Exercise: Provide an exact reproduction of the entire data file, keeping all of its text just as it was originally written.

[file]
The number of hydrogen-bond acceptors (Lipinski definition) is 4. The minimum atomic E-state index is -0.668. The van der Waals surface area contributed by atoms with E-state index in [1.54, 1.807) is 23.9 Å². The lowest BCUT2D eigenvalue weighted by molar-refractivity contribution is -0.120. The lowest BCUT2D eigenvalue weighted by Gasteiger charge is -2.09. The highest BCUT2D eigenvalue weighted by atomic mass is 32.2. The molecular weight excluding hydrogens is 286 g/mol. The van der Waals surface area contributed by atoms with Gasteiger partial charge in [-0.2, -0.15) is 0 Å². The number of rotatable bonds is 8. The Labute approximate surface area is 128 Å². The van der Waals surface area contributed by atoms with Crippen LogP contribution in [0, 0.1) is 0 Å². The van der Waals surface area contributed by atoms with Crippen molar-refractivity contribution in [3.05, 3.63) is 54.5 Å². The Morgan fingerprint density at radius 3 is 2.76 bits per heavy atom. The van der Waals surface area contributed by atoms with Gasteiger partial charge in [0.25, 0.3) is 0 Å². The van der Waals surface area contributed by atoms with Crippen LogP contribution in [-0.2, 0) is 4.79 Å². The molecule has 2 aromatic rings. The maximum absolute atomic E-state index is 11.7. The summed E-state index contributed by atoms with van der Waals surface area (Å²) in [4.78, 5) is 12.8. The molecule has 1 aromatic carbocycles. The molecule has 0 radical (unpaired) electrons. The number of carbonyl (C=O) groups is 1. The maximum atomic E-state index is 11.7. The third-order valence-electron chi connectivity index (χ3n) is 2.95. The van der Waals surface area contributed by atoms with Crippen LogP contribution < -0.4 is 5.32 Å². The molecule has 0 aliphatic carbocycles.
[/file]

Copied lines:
The number of hydrogen-bond acceptors (Lipinski definition) is 4. The minimum atomic E-state index is -0.668. The van der Waals surface area contributed by atoms with E-state index in [1.54, 1.807) is 23.9 Å². The lowest BCUT2D eigenvalue weighted by molar-refractivity contribution is -0.120. The lowest BCUT2D eigenvalue weighted by Gasteiger charge is -2.09. The highest BCUT2D eigenvalue weighted by atomic mass is 32.2. The molecular weight excluding hydrogens is 286 g/mol. The van der Waals surface area contributed by atoms with Gasteiger partial charge in [-0.2, -0.15) is 0 Å². The number of rotatable bonds is 8. The Labute approximate surface area is 128 Å². The van der Waals surface area contributed by atoms with Crippen LogP contribution in [0, 0.1) is 0 Å². The van der Waals surface area contributed by atoms with Crippen molar-refractivity contribution in [3.05, 3.63) is 54.5 Å². The Morgan fingerprint density at radius 3 is 2.76 bits per heavy atom. The van der Waals surface area contributed by atoms with Gasteiger partial charge in [0.25, 0.3) is 0 Å². The van der Waals surface area contributed by atoms with Crippen LogP contribution in [-0.2, 0) is 4.79 Å². The molecule has 2 aromatic rings. The maximum absolute atomic E-state index is 11.7. The summed E-state index contributed by atoms with van der Waals surface area (Å²) in [4.78, 5) is 12.8. The molecule has 1 aromatic carbocycles. The molecule has 0 radical (unpaired) electrons. The number of carbonyl (C=O) groups is 1. The maximum atomic E-state index is 11.7. The third-order valence-electron chi connectivity index (χ3n) is 2.95. The van der Waals surface area contributed by atoms with Crippen LogP contribution < -0.4 is 5.32 Å². The molecule has 0 aliphatic carbocycles.